Cat Lutz, senior director of the mouse repository and in vivo pharmacology at The Jackson Laboratory in Bar Harbor, in her lab. The laboratory has quickly bred, from its repository of stored genetic material, a colony of a mouse strain with the unique genetic makeup necessary for COVID-19 research. PHOTO COURTESY OF JACKSON LABORATORY

Saving mouse strains to protect future discoveries



BAR HARBOR — The Jackson Laboratory is playing a critical role not only in the urgent research into therapies or a vaccine for COVID-19, the disease caused by the SARS-CoV-2 virus, but also in preserving research material from other laboratories that have had to shut down their operations during the pandemic. 

In both of those efforts, the laboratory’s mouse repository is at the center of the action. 

“For decades, The Jackson Laboratory has helped scientists cryopreserve and recover embryos and sperm from important research mouse strains,” a recent video produced by the lab explains. “As a result, JAX has developed a repository of over 11,000 unique strains and we gain access to hundreds more each year from around the world.” 

The cryopreservation is “very much like you would see in a human IVF clinic,” said Cat Lutz, senior director of the mouse repository and in vivo pharmacology, in an article in Search, the lab’s magazine.

“Sperm and embryos are cryopreserved, and they’re able to be reanimated at any time. So, if a particular researcher is looking to have a mouse model for a particular disease that hasn’t been utilized in a long time, we can just reanimate that strain from the freezer.” 

That’s what happened with the current strain needed for research on the SARS-CoV-2 virus. In 2007, Paul McCray of the University of Iowa developed a mouse strain with the specific receptor that would allow the mouse to be infected with a human SARS-CoV strain. 

Now, 13 years later, the team at the mouse repository was able to quickly produce a colony of this strain of mice for use by researchers all over the world. 

The genetic engineering on that mouse strain is also ongoing, said Nadia Rosenthal, the lab’s scientific director, in a recent public lecture. 

“What we’re trying to do is getting closer and closer in the mouse to the kind of response that a human would experience if he or she got infected, so we can try out these treatments on the mouse,” she said. 

“What we now have is expertise in our Connecticut campus where scientists are actually taking the most important spike part out of the virus that causes COVID-19 and putting it into a harmless virus. That virus can actually get to a protein on the surface of the mouse cell, or the human cell, and that protein can sort of ferry that piece of spike into the cell.

“So, we can study the whole way this infection occurs without the danger of the full infection for humans because this is a completely disabled viral construct. It allows us to test a whole slew of different ways in which we can prevent that entry right in the cells in the dish in the lab.”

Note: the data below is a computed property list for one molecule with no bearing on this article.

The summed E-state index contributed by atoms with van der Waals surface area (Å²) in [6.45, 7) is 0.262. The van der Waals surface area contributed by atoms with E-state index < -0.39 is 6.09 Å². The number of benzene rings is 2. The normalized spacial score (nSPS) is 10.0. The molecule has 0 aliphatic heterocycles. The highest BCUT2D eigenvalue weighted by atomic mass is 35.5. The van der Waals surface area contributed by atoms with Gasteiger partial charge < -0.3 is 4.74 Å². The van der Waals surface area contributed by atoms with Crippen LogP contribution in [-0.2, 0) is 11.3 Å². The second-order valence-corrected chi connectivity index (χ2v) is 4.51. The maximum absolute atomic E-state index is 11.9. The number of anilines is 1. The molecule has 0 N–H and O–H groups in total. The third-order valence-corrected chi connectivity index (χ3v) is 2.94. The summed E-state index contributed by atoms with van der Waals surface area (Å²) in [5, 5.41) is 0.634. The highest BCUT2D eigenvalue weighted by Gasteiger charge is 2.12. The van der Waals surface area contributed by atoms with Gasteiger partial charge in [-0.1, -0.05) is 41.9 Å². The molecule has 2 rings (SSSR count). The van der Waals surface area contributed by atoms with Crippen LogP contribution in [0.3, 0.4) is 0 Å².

And that, she said, “could be used to find ways to either vaccinate or to render humans much less susceptible to this virus. 

Research happening at The Jackson Laboratory has been able to continue, but elsewhere some research labs have had to suspend their activities. 

Organizations using animals are required to have plans to ensure the humane treatment of animals and continuity of research in an emergency, Rob Taft, a program manager at the lab’s mouse repository, said in Search magazine. “However, the current situation is creating concern that novel mouse strains that may hold the key to new treatments for disease could be lost to science,” he said. 

So, in addition to taking the one mouse strain from the University of Iowa out of the repository and creating a new colony, the team is also saving strains from other labs. They’re sending cryopreservation kits to labs around the world so researchers can freeze mouse sperm quickly and send it to the repository here. 

Keeping humans healthy 

Work is very much continuing at the lab’s Bar Harbor facility, with modifications including a requirement to wear cloth masks in common areas, an increase in shift work, and testing offered to employees working on site with symptoms of the disease. 

“We, as The Jackson Laboratory, don’t do highly infectious research, for obvious reasons,” Rosenthal noted. “We have two million little furry mice; we don’t want them to get sick.” 

All those years of experience in keeping mice healthy makes the transition to the new precautions a bit easier for the humans who work there, too. 

For people at home and in other workplaces, that expertise is summed up in familiar advice: hand washing, not touching your face, and avoiding close physical contact with anyone outside of your household, said Dr. Jens Rueter, medical director of the laboratory’s Maine Cancer Genomics Initiative. 

An extra cautionary measure is to wash all produce and fruit after purchasing it in the grocery store. This is best done right after entering your home,” he said. 

While there is no perfect way of avoiding the transmission of viruses and bacteria, these small modifications prove to be very effective in preventing further transmission.” 

 

Liz Graves

Liz Graves

Reporter at Mount Desert Islander
Former Islander reporter and editor Liz Graves grew up in California and came to Maine as a schooner sailor.

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